Profiles

Bild av Anna Lund Foto:Erik Edwardsson Richter

Anna Lund

Professor of Sociology, Deputy Head of Department

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Works at Department of Sociology
Email anna.lund@sociology.su.se
Visiting address Universitetsvägen 10 B, plan 9
Room B972
Postal address Sociologiska institutionen 106 91 Stockholm

About me

Anna Lund is a Professor of Sociology at Stockholm University. She is also a faculty fellow at Center for Cultural Sociology, Yale University.

 

Teaching

Anna Lund is teaching Micro Sociology at the Undergraduate level, as well as lecturing on topics such as migration, gender, modern and classical sociological theory and qualitative methods on an advanced level. She is also supervising PhD students at the Department of Sociology and the Department of Child and Youth Studies, Stockholm University. 

Research

Cultural sociological perspectives and ethnographic methods characterize her research, as well as a theoretical concern with social change and cultural transformation under conditions of adversity. Her current research interest is connected to how modes of incorporation is performed in school settings among and for migrant students as well as in Swedish children’s theater. She employs civil sphere theory, with intersectional perspectives, at the microlevel by investigating interactional and organizational processes in school and theater contexts.

 

Keywords

Cultural sociology, ethnography, arts, gender, sociology of education, multicultural incorporation, youth studies

 

Research network

 

Nordic Network for New Social Pragmatism, NOS-HS, Academy of Finland. PI: Eeva Luhtakallio (2021-2022).

 

Research projects, a selection

 

Municipality Strategies for Integrated Schools: Imposed desegregation of schools for transformative social change (Att ta skolan i egna händer – styrd skolintegration och social förändring), Swedish Research Council. PI: Stefan Lund. (2021-2025).

 

Staging Migration: Rhetoric, Representation, and Reception in Swedish Children’s Theater (Att gestalta migration. Retorik, representation och reception i svensk barnteater), Swedish Research Council. PI: Anna Lund. 2020-2023.

 

Teaching that Matters for Migrant Students: Understanding Levers of Integration in Scotland, Finland and Sweden. NordForsk. PI: Natasa Pantic, 2020-2023.

 

Opportunity structures for inclusion and successful schooling of newly arrived youth (Nyanlända elevers möjlighetersstrukturer för inkludering och skolframgång), Swedish Research Council. PI: Nihad Bunar, 2017-2020.

 

Cultural entrepreneurship in music festivals (Efter Hultsfred. Kulturella entreprenörer i spåren efter festivalen), Kamprad Family Foundation. PI: Mats Trondman, 2015-2017.

 

On the Path Toward a New Everyday Life: A Social Inequality Perspective on Individuals’ Meaning Making at the Onset of Retirement. (På väg mot en annan vardag. Individers meningsskapande vid pensionens inträde ur ett socialt ojämlikhetsperspektiv), Kamprad Family Foundation. PI: Anna Lund, 2014-01-01– 2016-06-30.

 

Creative school (Skapande skola), The Swedish Agency for Cultural Policy Analysis. PI: Anna Lund, 2011-12-13 – 2013-09-30.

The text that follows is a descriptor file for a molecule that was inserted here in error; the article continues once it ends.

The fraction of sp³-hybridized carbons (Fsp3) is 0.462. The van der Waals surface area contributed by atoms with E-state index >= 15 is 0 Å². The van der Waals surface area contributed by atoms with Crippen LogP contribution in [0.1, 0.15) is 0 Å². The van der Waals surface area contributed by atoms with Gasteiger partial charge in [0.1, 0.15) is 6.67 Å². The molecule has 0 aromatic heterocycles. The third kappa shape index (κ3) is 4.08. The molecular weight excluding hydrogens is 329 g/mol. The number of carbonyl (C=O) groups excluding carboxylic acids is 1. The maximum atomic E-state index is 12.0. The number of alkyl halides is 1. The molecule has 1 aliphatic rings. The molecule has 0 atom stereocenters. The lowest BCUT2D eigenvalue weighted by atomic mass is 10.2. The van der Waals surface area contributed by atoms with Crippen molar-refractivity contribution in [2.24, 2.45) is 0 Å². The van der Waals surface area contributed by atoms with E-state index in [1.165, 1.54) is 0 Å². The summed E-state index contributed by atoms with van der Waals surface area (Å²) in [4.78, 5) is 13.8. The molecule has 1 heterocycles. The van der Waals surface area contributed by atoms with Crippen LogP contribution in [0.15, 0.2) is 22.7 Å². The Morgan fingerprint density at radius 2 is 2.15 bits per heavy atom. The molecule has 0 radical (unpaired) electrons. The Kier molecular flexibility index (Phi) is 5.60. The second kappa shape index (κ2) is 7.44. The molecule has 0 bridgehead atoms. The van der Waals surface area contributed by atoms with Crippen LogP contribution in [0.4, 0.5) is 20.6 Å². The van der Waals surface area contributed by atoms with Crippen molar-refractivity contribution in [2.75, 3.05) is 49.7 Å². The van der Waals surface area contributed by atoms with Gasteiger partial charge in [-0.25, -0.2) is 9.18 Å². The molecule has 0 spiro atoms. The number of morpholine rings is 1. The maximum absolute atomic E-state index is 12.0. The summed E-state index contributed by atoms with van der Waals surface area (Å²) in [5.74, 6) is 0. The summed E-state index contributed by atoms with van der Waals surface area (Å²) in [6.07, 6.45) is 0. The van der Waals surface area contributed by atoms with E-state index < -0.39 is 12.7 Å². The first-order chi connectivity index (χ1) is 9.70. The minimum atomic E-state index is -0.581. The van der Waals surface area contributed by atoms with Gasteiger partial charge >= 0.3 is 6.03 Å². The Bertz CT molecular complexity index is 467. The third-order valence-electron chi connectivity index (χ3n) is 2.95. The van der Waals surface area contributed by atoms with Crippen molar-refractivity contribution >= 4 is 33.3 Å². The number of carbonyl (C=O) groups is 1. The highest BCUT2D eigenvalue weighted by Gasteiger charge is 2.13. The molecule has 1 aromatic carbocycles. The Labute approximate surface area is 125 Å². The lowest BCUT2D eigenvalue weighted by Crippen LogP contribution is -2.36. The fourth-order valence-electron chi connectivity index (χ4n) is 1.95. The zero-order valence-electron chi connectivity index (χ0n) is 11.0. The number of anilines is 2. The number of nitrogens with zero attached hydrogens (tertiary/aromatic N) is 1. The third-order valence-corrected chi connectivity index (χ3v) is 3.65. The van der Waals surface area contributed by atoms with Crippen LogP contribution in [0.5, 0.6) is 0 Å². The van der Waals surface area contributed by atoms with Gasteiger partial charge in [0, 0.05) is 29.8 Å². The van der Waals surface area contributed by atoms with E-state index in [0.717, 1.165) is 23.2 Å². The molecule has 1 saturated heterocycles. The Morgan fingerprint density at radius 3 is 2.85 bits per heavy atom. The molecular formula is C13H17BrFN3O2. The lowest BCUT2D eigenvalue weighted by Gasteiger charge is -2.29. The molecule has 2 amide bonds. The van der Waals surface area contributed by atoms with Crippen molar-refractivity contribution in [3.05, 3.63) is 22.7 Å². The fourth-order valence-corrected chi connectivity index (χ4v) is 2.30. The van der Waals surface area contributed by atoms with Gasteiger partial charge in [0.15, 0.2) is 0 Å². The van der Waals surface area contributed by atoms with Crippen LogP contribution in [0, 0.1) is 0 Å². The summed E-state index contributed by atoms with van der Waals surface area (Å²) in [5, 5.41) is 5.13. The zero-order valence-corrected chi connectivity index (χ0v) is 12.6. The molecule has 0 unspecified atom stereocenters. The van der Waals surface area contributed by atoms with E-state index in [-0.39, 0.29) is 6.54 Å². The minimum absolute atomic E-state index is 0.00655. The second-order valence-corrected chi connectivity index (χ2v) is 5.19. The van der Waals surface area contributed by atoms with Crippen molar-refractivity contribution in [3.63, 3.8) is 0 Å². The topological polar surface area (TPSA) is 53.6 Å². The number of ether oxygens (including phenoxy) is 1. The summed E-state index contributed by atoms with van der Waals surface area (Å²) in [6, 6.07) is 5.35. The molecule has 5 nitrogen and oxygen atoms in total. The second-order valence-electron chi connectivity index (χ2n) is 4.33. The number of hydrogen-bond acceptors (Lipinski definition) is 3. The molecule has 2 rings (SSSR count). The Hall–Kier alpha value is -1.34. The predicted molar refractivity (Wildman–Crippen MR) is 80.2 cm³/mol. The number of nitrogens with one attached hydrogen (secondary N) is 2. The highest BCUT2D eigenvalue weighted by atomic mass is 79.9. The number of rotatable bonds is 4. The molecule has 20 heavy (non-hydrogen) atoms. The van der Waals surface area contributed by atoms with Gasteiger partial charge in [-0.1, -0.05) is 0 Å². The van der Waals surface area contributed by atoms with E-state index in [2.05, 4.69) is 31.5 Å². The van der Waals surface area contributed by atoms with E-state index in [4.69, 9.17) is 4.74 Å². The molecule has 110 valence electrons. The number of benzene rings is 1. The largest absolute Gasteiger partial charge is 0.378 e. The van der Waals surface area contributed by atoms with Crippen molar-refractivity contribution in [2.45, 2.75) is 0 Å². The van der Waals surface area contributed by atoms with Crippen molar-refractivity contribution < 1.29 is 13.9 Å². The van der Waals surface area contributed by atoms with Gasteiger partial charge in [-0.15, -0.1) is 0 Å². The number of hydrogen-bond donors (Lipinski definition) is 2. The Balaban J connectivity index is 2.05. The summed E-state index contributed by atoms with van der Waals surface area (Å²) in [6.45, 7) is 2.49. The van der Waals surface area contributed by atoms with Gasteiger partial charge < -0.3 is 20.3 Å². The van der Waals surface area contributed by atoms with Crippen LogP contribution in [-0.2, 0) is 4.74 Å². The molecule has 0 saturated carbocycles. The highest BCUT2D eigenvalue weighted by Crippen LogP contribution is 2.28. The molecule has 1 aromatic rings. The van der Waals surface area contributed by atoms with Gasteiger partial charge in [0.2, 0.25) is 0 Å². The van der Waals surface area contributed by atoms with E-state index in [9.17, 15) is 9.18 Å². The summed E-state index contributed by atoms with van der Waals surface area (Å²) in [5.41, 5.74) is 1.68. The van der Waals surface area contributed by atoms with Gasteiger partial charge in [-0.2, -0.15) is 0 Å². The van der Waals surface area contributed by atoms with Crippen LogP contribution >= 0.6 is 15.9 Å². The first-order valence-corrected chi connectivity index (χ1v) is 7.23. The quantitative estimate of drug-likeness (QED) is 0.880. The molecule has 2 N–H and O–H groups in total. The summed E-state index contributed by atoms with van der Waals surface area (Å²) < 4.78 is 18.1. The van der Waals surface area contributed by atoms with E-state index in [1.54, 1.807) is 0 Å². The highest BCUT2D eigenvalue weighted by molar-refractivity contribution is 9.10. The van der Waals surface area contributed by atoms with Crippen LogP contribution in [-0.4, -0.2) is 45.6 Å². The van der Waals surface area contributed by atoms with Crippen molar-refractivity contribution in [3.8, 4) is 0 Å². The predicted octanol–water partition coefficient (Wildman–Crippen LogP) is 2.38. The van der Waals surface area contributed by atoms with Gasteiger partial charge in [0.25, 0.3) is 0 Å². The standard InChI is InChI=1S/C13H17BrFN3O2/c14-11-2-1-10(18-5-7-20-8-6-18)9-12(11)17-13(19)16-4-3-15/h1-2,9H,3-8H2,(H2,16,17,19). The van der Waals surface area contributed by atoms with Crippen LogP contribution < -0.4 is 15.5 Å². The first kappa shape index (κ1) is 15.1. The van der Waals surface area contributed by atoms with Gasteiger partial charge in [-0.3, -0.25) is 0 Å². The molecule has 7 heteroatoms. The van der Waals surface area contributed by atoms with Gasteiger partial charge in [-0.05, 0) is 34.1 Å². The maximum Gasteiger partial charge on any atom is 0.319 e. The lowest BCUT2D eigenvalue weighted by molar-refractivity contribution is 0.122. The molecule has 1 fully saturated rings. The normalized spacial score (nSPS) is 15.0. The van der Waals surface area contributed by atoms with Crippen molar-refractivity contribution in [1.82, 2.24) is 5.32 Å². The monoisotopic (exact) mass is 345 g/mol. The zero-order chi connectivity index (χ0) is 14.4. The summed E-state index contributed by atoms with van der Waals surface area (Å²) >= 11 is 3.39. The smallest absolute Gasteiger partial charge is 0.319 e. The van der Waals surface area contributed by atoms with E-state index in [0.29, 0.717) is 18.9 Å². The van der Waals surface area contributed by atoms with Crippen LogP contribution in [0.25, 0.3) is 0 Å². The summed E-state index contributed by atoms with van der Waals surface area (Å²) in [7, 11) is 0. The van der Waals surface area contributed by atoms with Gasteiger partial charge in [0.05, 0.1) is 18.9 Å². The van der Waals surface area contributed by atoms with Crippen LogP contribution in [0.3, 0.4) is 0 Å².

An educational Dilemma. School achivement and Multicultural Incorporation (Ett utbildningspolitiskt dilemma: skolprestationer och mångkulturell inkorporering), The Swedish Research Council. PI: Mats Trondman, 2010-2014.

 

Organized Producers of Young Net Cultures (Organiserade producenter av unga nätkulturer), The Swedish Knowledge Foundation. PI: Tobias Olsson, 2009-2013.

Publications

A selection from Stockholm University publication database
  • 2019. Anna Lund. Emotion, Space and Society 30, 27-33

    This article engages with how emotions play a significant role in keeping, and changing, social structures and cultural beliefs when a heteronormative gender order is problematized. The stage is university level programs in performer training and their work to integrate theoretical knowledge on gender into students' creative and pedagogical practice. The results show that changes in space, new spatial imaginaries, bring about a power disturbance and status relations that require a re-monitoring of who we are in the eyes of others. The article illustrates how fear can reveal where individuals’ and groups interests lie and orient them toward what must be done to preserve or develop these interests in a desirable direction. The reason feelings of fear, anger and shame emerge in reaction to changing power and status relations is that a decline in status and power entails a loss of agency as well as emotional and economic security, and in a deeper sense existential meaning and identity.

  • 2019. Anna Lund. Ethnic and Racial Studies 42 (13), 2318-2325

    How should we understand the conundrum of love for the segregated school – a system built to keep you in your place? In Gone Home. Race and Roots through Appalachia, Karida L. Brown looks at African American teacher’s work in segregated schools and shows how desegregation could be felt in both gains and losses in the black community. Those teachers prepared their students for a world of integration without freedom. This essay proposes a counter- memory of segregation, a relational agency of teachers past that remains to this day. Former students’ commemoration of teachers, principals, and schools dating from the time of institutionalized racial exclusion works as a symbolic reminder in a still-racist world, representing not only the need to be prepared, but also to stay prepared.

  • 2019. Jeffrey C. Alexander, Anna Lund, Andrea Voyer.